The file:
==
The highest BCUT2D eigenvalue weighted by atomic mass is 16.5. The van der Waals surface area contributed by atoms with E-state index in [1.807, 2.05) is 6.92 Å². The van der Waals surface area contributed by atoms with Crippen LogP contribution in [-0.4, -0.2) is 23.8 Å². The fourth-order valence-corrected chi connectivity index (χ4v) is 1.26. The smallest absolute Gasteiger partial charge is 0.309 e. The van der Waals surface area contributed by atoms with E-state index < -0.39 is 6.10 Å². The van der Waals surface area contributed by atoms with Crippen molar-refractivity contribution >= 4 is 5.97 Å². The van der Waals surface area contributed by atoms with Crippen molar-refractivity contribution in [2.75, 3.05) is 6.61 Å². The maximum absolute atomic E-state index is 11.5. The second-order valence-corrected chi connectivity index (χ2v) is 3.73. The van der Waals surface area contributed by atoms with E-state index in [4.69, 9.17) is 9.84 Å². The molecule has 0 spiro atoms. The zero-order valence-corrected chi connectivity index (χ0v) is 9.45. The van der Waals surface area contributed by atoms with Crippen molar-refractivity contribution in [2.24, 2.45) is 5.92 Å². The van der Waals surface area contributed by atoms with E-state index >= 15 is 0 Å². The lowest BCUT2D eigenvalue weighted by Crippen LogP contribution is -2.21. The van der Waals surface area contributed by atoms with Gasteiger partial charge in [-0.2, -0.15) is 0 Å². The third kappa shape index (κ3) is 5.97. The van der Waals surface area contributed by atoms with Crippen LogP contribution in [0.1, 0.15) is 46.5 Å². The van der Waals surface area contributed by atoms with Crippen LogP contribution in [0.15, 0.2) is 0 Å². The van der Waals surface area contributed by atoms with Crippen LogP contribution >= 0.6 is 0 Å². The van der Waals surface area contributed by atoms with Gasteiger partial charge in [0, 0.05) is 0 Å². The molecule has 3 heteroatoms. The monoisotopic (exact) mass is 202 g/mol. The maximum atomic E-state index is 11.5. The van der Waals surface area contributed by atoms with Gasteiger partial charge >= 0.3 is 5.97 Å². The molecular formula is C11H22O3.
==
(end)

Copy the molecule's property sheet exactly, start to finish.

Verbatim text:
The highest BCUT2D eigenvalue weighted by atomic mass is 16.5. The van der Waals surface area contributed by atoms with E-state index in [1.807, 2.05) is 6.92 Å². The van der Waals surface area contributed by atoms with Crippen LogP contribution in [-0.4, -0.2) is 23.8 Å². The fourth-order valence-corrected chi connectivity index (χ4v) is 1.26. The smallest absolute Gasteiger partial charge is 0.309 e. The van der Waals surface area contributed by atoms with E-state index < -0.39 is 6.10 Å². The van der Waals surface area contributed by atoms with Crippen molar-refractivity contribution >= 4 is 5.97 Å². The van der Waals surface area contributed by atoms with Crippen molar-refractivity contribution in [2.75, 3.05) is 6.61 Å². The maximum absolute atomic E-state index is 11.5. The second-order valence-corrected chi connectivity index (χ2v) is 3.73. The van der Waals surface area contributed by atoms with E-state index in [4.69, 9.17) is 9.84 Å². The molecule has 0 spiro atoms. The zero-order valence-corrected chi connectivity index (χ0v) is 9.45. The van der Waals surface area contributed by atoms with Crippen molar-refractivity contribution in [2.24, 2.45) is 5.92 Å². The van der Waals surface area contributed by atoms with E-state index >= 15 is 0 Å². The lowest BCUT2D eigenvalue weighted by Crippen LogP contribution is -2.21. The van der Waals surface area contributed by atoms with Gasteiger partial charge in [-0.2, -0.15) is 0 Å². The third kappa shape index (κ3) is 5.97. The van der Waals surface area contributed by atoms with Crippen LogP contribution in [0.1, 0.15) is 46.5 Å². The van der Waals surface area contributed by atoms with Crippen LogP contribution in [0.15, 0.2) is 0 Å². The van der Waals surface area contributed by atoms with Crippen LogP contribution >= 0.6 is 0 Å². The van der Waals surface area contributed by atoms with Gasteiger partial charge in [0, 0.05) is 0 Å². The molecule has 3 heteroatoms. The monoisotopic (exact) mass is 202 g/mol. The maximum atomic E-state index is 11.5. The van der Waals surface area contributed by atoms with Gasteiger partial charge >= 0.3 is 5.97 Å². The molecular formula is C11H22O3.